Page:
2 Chronicles 19
And Jehoshaphat the king of Judah returned to his house in peace to Jerusalem.
2 And Jehu the son of Hanani the seer went out to meet him, and said to king Jehoshaphat, Shouldest thou help the ungodly, and love them that hate the Lord? therefore is wrath upon thee from before the Lord.
3 Nevertheless there are good things found in thee, in that thou hast taken away the groves out of the land, and hast prepared thine heart to seek God.
4 And Jehoshaphat dwelt at Jerusalem: and he went out again through the people from Beersheba to mount Ephraim, and brought them back unto the Lord God of their fathers.
5 And he set judges in the land throughout all the fenced cities of Judah, city by city,
6 And said to the judges, Take heed what ye do: for ye judge not for man, but for the Lord, who is with you in the judgment.
7 Wherefore now let the fear of the Lord be upon you; take heed and do it: for there is no iniquity with the Lord our God, nor respect of persons, nor taking of gifts.
8 Moreover in Jerusalem did Jehoshaphat set of the Levites, and of the priests, and of the chief of the fathers of Israel, for the judgment of the Lord, and for controversies, when they returned to Jerusalem.
9 And he charged them, saying, Thus shall ye do in the fear of the Lord, faithfully, and with a perfect heart.
10 And what cause soever shall come to you of your brethren that dwell in your cities, between blood and blood, between law and commandment, statutes and judgments, ye shall even warn them that they trespass not against the Lord, and so wrath come upon you, and upon your brethren: this do, and ye shall not trespass.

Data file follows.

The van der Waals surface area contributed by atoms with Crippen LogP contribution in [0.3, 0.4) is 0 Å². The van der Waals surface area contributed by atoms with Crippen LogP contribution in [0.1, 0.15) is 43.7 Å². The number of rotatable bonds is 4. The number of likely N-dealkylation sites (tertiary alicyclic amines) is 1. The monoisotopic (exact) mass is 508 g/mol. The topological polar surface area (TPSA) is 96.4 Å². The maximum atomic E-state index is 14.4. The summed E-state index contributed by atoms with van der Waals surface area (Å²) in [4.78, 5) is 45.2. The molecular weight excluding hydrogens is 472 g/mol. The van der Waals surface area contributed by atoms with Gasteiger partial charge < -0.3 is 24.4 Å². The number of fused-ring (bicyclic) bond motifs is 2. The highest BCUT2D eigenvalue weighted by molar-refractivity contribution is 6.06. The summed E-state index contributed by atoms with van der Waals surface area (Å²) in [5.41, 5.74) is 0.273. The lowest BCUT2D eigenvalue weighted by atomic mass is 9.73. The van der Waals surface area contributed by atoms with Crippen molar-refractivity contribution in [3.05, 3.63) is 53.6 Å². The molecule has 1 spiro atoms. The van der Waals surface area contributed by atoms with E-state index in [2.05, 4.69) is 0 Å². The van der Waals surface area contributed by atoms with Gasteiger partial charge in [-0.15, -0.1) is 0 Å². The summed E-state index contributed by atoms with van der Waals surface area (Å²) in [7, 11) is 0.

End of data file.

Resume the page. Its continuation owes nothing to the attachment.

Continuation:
11 And, behold, Amariah the chief priest is over you in all matters of the Lord; and Zebadiah the son of Ishmael, the ruler of the house of Judah, for all the king's matters: also the Levites shall be officers before you. Deal courageously, and the Lord shall be with the good.
Jehoshaphat was a good king and spiritual leader, courageously calling his people to spiritual reformation and obedience to God. For this the Lord blessed him with “riches and honor” (2 Chron. 18:1). However, at the height of his prosperity, Jehoshaphat allowed his son Jehoram to marry Ahab’s daughter, Athaliah. In this way Jehoshaphat and his wife became in-laws with Ahab and Jezebel—the legendarily wicked first couple of Israel. As a consequence God withdrew His providential blessings. God does not play favorites (v 7). We can expect the same treatment from a holy and consistent God if, as Jehoshaphat, we persist in walking in paths of our own making.
Through His prophet Jehu, God made clear how displeased He felt by Jehoshaphat’s befriending the ecumenically minded, secular and prosperous Ahab (v 2-3). Although Jehoshaphat kept working on spiritual revival and reformation for his people, the consequences of this transgression to God’s explicit command furthered apostasy in the kingdom of Judah. A “little accommodation” of God’s commandments undid Jehoshaphat’s years of reforms.
Marriage outside of the faith is never a good idea. Neither is any accommodation of God’s will to the spirit and teachings of the world.